What Is the Mission of the Church:
Making Sense of Social Justice, Shalom, and the Great Commission
by Kevin DeYoung and Greg Gilbert
by Fred G. Zaspel
Our generation of Christians ought to be marked by a distinct note of gratitude to God for his mercy in raising up
multiple, clear voices from so many quarters of the Church to call us - Christians and churches alike - back to that which
ought to be the central mark of the Church everywhere and at all times. Ministries such as The Gospel Coalition, Together
For the Gospel, countless conferences, and now a seemingly endless stream of books have in the good providence of God
helped us to see again that the gospel of Jesus Christ is what we are all about. This - the gospel of Christ - is of central
importance and significance. It is what shapes our identity, and it is what defines our reason for being.
Enter DeYoung’s and Gilbert’s What is the Mission of the Church? Their title reminds me of the story of Vince
Lombardi’s locker room lecture to a faltering Green Bay Packers football team. Sensing the need to return to basics, he held
up a football and said (so the story goes), “Gentlemen, this is a football.” So also DeYoung and Gilbert call the church to
consider the very fundamental question of its purpose, its reason for being. As they phrase it, “What in the world does Jesus
send us into the world to do?” And to that question they provide a gospel answer.
The bulk of the book is Part Two (six chapters) which is given to an examination of the Bible story itself, its over-
arching kingdom motif, the many “great commission” passages, and the various “social justice” passages in both the Old and
New Testaments. These chapters provide a very helpful and concisely-stated exegetical, theological, and biblical-theological
framework for the discussion. The exegesis is lucid, and the treatments of both the mission passages and the social justice
passages are exceedingly helpful, answering many questions that come from all sides of the discussion. DeYoung and Gilbert
make careful distinction between the mission of God and the mission of the church, and they clarify such biblical concepts of
kingdom, shalom, and the new heaven and new earth in relation to this present world. And, more to the point, they
demonstrate how all this establishes and informs the obvious gospel shape to the church’s Christ-given mission.
Part Three of the book seeks to apply the biblical findings to the church and its various efforts and involvements. Of
particular significance here is the helpful distinction DeYoung and Gilbert make between the individual Christian and the
church. Of course these categories overlap significantly - you cannot have the one without the other. But the responsibilities
and functions of the one are not always those of the other. Individuals are not called to observe the Lord’s supper on their
own, for example, only the gathered church. The corporate church is not called to love my wife as its own body. And so on.
And so to identify individual responsibilities enjoined on us in Scripture is not necessarily to identify the church’s mission. The
church is called to give its attention to gospel discipleship. It is of course free to address various social causes. But the more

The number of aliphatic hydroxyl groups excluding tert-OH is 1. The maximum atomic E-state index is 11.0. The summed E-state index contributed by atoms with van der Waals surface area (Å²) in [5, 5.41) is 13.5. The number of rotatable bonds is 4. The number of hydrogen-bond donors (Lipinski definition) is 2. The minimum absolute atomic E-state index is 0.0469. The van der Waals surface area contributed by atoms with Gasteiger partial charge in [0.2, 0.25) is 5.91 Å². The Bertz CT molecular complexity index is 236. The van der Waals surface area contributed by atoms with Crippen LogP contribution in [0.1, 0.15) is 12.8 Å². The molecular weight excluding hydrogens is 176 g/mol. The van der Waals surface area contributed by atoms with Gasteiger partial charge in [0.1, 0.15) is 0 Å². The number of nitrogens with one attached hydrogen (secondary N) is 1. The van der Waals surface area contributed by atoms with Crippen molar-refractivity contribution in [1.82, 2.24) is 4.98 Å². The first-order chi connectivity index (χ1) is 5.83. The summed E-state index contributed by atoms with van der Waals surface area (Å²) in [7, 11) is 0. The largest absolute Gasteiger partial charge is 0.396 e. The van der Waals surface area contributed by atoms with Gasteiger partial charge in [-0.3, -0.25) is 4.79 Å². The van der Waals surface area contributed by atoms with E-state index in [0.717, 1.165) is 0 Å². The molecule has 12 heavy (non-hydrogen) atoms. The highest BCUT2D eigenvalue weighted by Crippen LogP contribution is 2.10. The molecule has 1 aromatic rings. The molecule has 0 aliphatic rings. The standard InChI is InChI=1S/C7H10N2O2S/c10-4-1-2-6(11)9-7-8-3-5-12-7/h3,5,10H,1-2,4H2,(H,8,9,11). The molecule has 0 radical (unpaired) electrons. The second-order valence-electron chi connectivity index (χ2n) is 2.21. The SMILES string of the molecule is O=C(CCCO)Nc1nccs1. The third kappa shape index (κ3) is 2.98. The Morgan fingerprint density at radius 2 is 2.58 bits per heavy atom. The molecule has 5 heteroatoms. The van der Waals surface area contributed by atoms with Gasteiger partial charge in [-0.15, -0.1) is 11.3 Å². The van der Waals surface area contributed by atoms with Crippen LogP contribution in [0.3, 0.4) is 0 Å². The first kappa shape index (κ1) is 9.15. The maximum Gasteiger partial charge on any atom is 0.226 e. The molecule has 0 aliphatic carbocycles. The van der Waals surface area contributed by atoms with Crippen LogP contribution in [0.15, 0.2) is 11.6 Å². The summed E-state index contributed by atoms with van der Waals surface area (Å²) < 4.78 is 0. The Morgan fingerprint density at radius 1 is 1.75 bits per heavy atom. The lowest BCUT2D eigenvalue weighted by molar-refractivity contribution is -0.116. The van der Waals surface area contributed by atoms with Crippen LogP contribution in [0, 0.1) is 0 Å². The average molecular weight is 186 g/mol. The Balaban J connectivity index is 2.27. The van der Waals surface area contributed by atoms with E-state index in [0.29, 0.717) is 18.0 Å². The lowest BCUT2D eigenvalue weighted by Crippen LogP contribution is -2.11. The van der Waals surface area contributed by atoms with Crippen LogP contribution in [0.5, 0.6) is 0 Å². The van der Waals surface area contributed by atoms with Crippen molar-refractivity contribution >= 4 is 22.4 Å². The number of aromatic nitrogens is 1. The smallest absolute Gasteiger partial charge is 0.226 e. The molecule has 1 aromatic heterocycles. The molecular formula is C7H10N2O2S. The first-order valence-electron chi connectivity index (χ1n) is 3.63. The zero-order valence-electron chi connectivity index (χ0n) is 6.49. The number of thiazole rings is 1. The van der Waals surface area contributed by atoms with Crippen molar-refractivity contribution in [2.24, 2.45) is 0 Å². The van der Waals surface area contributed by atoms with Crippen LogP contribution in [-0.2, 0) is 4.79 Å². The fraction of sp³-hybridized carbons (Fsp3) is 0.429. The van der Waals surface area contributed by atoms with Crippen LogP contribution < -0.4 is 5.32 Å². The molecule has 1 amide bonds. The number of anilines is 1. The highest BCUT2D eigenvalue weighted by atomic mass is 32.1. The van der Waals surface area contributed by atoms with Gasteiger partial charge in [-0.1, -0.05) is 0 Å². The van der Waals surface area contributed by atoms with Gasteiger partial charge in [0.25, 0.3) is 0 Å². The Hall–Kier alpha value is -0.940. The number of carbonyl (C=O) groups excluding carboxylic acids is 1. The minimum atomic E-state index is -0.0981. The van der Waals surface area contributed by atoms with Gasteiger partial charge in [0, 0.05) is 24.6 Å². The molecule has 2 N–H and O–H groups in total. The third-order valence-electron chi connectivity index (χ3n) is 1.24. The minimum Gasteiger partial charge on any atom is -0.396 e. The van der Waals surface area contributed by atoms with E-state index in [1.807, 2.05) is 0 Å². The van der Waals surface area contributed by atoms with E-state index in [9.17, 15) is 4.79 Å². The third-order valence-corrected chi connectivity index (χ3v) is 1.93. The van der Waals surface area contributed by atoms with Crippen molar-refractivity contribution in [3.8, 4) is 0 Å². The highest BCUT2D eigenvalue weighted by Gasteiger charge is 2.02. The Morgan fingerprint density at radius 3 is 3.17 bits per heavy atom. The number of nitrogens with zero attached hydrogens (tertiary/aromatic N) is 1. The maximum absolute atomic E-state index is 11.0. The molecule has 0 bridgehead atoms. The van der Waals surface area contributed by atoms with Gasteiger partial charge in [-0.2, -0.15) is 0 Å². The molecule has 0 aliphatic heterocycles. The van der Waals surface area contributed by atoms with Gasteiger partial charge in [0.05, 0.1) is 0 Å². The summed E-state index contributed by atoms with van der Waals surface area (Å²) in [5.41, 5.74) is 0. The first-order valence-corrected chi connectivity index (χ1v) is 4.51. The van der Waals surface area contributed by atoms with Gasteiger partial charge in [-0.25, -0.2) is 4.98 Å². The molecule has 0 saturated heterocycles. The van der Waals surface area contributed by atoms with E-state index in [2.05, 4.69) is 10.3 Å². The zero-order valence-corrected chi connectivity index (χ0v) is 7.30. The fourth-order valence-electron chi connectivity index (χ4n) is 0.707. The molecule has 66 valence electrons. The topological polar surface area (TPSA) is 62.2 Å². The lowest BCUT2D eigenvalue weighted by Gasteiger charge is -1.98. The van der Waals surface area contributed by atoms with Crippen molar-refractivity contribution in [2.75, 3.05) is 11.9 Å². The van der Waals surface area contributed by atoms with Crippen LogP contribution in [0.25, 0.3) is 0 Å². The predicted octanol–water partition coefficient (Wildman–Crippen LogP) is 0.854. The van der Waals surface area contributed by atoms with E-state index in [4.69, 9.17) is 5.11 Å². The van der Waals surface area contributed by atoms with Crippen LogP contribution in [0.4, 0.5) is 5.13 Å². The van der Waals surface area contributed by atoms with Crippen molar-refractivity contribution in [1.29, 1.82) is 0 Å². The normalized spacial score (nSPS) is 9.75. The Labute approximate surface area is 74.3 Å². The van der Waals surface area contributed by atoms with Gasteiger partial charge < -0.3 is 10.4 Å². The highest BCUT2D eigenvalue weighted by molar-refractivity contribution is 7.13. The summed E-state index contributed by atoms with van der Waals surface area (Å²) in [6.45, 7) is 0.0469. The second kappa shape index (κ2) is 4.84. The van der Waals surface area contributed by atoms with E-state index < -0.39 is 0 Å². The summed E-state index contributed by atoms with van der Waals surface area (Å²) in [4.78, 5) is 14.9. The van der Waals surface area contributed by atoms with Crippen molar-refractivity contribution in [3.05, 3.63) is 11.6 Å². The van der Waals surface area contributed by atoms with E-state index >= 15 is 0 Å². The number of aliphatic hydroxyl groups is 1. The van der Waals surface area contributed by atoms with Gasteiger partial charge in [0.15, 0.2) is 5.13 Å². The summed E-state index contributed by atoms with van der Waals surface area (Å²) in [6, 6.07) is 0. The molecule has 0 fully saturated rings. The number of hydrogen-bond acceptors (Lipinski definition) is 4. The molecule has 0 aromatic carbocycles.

attention the church gives to horizontal considerations the further it strays from its stated mission and reason for being.
Efforts in social causes on the part of the church ought only to be with gospel ends in view. A biblical “balance” is heavily
weighted to the one side. As the authors conclude after surveying the relevant biblical passages,
The mission of the church is to go into the world and make disciples by declaring the gospel of Jesus Christ
in the power of the Spirit and gathering these disciples into churches, that they might worship the Lord and
obey his commands now and in eternity to the glory of God the Father (p.62 and 241).
In a word, What is the Mission of the Church? would benefit every church in shaping its self-understanding. And it
would serve wonderfully well as a guide for a popular series of Sunday School or small group studies. It deserves the
attention of church leaders - and their churches - everywhere.
Earlier this year (2011) when this book was released I followed some of the controversy that it generated in the
blogosphere. Now, finally having read the book myself, I cannot for the life of me understand why there should be any
controversy at all. DeYoung and Gilbert have in no way demeaned the importance of social involvement and helping our
societies see improvement in the various needed ways. They have affirmed its rightful and biblical place - for the Christian
and for the church. But they have also called the church back to its redemptive and gospel-centered identity, and that is
surely right and needed - particularly in a generation when social action has been mistaken for that gospel. They have very
effectively called us to a Biblical and eternal perspective to see what is of utmost importance.
Christianity is a redemptive religion (as Warfield so often said). “Christ crucified” belongs to its very essence. Its
first concern has not to do with things temporal but things eternal, not with the horizontal but the vertical. Christianity exists to
proclaim the good news that God in Christ has reconciled the world to himself. Redemption is the very reason Christianity
exists. It is above all else a redemptive religion. This is what Christianity is, this is what it is for, and this is what it is about.
And if this is so, then we might press the question: If a church should become marked by a distinctive other than gospel
discipleship, what right would it have to the name “Christian”?